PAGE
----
Members of the Africa Progress Panel recently expressed disappointment at the failure of the Rio+20 summit to deliver meaningful and measurable commitments to combat climate change and its effects across Africa and in other developing regions.
Former United Nations Secretary General, Kofi Annan, now the chairman of the Africa Progress Panel, said the lack of commitment to defined and measurable sustainable development goals at the Rio+20 Summit is a profoundly disturbing outcome.
"We have an obligation to the world's poorest and most vulnerable people, who bear the brunt of the global ecological crisis - and to future generations to do better," Annan explained. Other Panel members called for urgent action to help poorer nations and individuals make and meet measurable commitments.
"I strongly agree with my colleague, Mr. Kofi Annan, in calling for a financial transactions tax as an innovative method for mobilising development and climate change finance," said panel member and former MD of the IMF, Michel Camdessus.
Muhammad Yunus, a member of the Panel and Nobel Peace Prize laureate, drew particular attention to the need for strengthened land-rights protection and global standards for land acquisition.
"In the last decade, speculators have bought up over 134 million hectares of land in Africa - an area larger than the UK, France and Germany combined, threatening the livelihoods and the futures of the poor people who often live on this land," he said.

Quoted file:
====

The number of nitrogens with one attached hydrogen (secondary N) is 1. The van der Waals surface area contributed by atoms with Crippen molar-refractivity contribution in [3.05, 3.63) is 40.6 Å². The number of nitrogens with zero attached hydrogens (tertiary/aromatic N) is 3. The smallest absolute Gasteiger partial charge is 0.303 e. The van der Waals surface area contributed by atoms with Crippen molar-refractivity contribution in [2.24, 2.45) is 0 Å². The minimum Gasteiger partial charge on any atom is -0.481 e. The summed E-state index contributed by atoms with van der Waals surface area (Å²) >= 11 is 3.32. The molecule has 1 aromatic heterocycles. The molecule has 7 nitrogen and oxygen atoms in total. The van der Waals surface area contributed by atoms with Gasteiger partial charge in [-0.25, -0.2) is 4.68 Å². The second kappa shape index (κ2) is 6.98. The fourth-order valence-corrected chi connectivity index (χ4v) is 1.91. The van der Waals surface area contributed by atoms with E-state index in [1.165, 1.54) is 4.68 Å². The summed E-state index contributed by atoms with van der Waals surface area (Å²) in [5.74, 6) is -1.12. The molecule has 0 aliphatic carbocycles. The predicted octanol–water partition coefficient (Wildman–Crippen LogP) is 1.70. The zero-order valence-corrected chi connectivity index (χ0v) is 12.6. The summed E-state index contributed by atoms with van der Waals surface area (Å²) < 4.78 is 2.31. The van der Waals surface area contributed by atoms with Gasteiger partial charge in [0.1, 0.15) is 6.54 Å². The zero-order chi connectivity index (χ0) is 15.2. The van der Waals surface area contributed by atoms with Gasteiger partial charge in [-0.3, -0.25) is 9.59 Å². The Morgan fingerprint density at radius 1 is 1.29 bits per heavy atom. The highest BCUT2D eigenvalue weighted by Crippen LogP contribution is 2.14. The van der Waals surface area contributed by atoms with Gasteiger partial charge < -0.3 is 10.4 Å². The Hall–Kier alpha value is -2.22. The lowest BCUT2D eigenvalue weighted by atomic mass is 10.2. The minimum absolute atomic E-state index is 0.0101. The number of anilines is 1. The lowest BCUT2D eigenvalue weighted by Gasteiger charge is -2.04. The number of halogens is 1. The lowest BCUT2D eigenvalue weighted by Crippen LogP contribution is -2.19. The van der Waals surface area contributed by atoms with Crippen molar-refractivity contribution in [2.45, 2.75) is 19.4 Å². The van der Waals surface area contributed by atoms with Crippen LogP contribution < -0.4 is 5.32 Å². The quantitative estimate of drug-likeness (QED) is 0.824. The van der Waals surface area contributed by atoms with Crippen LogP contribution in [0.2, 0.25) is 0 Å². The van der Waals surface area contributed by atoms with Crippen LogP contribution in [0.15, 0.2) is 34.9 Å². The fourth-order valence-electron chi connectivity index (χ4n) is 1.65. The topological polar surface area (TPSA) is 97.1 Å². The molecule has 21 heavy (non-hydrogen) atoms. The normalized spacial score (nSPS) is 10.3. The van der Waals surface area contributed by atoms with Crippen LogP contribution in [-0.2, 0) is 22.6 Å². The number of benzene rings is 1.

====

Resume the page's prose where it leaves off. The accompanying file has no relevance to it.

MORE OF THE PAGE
The Africa Progress Panel (APP) consists of ten distinguished individuals from the private and public sector, who advocate on global issues of importance for Africa and the world.
The panel's unique convening power allows it to focus on complex and high-impact issues such as global governance, sustainable economic development, peace and security, food security, financing for development, climate change and the Millennium Development Goals (MDGs).
However, country's like Namibia deemed the Rio+20 summit outcome document a success, although with some reservations saying that the document will be meaningless unless its concepts and actions are implemented at the national and local levels.
"The document has given us ideas and can guide interventions for tackling some of the issues [dealt with], each of which are vitally important to Namibia's future development," the Ministry of Environment Tourism (MET) said recently.
According to the MET, it is up to Namibia now to go about implementing some of these potential solutions.